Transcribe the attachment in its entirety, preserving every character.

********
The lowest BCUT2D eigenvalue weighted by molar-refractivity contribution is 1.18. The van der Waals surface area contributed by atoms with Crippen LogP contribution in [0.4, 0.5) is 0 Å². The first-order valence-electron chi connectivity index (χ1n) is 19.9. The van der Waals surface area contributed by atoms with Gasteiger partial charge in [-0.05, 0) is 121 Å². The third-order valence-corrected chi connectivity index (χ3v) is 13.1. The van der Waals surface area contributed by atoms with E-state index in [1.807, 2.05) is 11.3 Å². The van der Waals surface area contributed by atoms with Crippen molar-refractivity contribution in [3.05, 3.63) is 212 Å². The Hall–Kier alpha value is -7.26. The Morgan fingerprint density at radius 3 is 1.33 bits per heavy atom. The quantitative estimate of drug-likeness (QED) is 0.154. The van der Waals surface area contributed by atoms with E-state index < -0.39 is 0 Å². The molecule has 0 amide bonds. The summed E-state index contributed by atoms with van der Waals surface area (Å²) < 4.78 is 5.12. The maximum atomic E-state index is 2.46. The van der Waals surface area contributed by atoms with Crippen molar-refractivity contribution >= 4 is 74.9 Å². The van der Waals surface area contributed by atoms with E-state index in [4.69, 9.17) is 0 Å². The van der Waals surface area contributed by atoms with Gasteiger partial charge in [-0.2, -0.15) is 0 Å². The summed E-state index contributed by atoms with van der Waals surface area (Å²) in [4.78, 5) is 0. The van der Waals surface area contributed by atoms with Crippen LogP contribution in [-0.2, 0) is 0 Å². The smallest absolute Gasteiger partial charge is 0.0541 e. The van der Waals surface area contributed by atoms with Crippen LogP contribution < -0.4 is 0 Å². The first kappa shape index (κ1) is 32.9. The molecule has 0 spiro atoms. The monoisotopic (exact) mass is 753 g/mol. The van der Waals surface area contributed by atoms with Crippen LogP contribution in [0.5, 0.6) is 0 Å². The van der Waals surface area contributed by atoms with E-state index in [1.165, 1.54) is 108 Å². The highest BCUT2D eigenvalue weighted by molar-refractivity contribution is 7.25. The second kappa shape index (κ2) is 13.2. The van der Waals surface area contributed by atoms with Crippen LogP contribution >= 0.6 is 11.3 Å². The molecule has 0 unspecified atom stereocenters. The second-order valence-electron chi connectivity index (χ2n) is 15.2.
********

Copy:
The lowest BCUT2D eigenvalue weighted by molar-refractivity contribution is 1.18. The van der Waals surface area contributed by atoms with Crippen LogP contribution in [0.4, 0.5) is 0 Å². The first-order valence-electron chi connectivity index (χ1n) is 19.9. The van der Waals surface area contributed by atoms with Gasteiger partial charge in [-0.05, 0) is 121 Å². The third-order valence-corrected chi connectivity index (χ3v) is 13.1. The van der Waals surface area contributed by atoms with E-state index in [1.807, 2.05) is 11.3 Å². The van der Waals surface area contributed by atoms with Crippen molar-refractivity contribution in [3.05, 3.63) is 212 Å². The Hall–Kier alpha value is -7.26. The Morgan fingerprint density at radius 3 is 1.33 bits per heavy atom. The quantitative estimate of drug-likeness (QED) is 0.154. The van der Waals surface area contributed by atoms with E-state index < -0.39 is 0 Å². The molecule has 0 amide bonds. The summed E-state index contributed by atoms with van der Waals surface area (Å²) < 4.78 is 5.12. The maximum atomic E-state index is 2.46. The van der Waals surface area contributed by atoms with Crippen molar-refractivity contribution >= 4 is 74.9 Å². The van der Waals surface area contributed by atoms with E-state index in [4.69, 9.17) is 0 Å². The van der Waals surface area contributed by atoms with Gasteiger partial charge in [-0.2, -0.15) is 0 Å². The summed E-state index contributed by atoms with van der Waals surface area (Å²) in [4.78, 5) is 0. The van der Waals surface area contributed by atoms with Crippen LogP contribution in [-0.2, 0) is 0 Å². The smallest absolute Gasteiger partial charge is 0.0541 e. The van der Waals surface area contributed by atoms with Crippen LogP contribution < -0.4 is 0 Å². The first kappa shape index (κ1) is 32.9. The molecule has 0 spiro atoms. The monoisotopic (exact) mass is 753 g/mol. The van der Waals surface area contributed by atoms with Crippen LogP contribution in [0.5, 0.6) is 0 Å². The van der Waals surface area contributed by atoms with E-state index in [1.165, 1.54) is 108 Å². The highest BCUT2D eigenvalue weighted by molar-refractivity contribution is 7.25. The second kappa shape index (κ2) is 13.2. The van der Waals surface area contributed by atoms with Crippen LogP contribution >= 0.6 is 11.3 Å². The molecule has 0 unspecified atom stereocenters. The second-order valence-electron chi connectivity index (χ2n) is 15.2.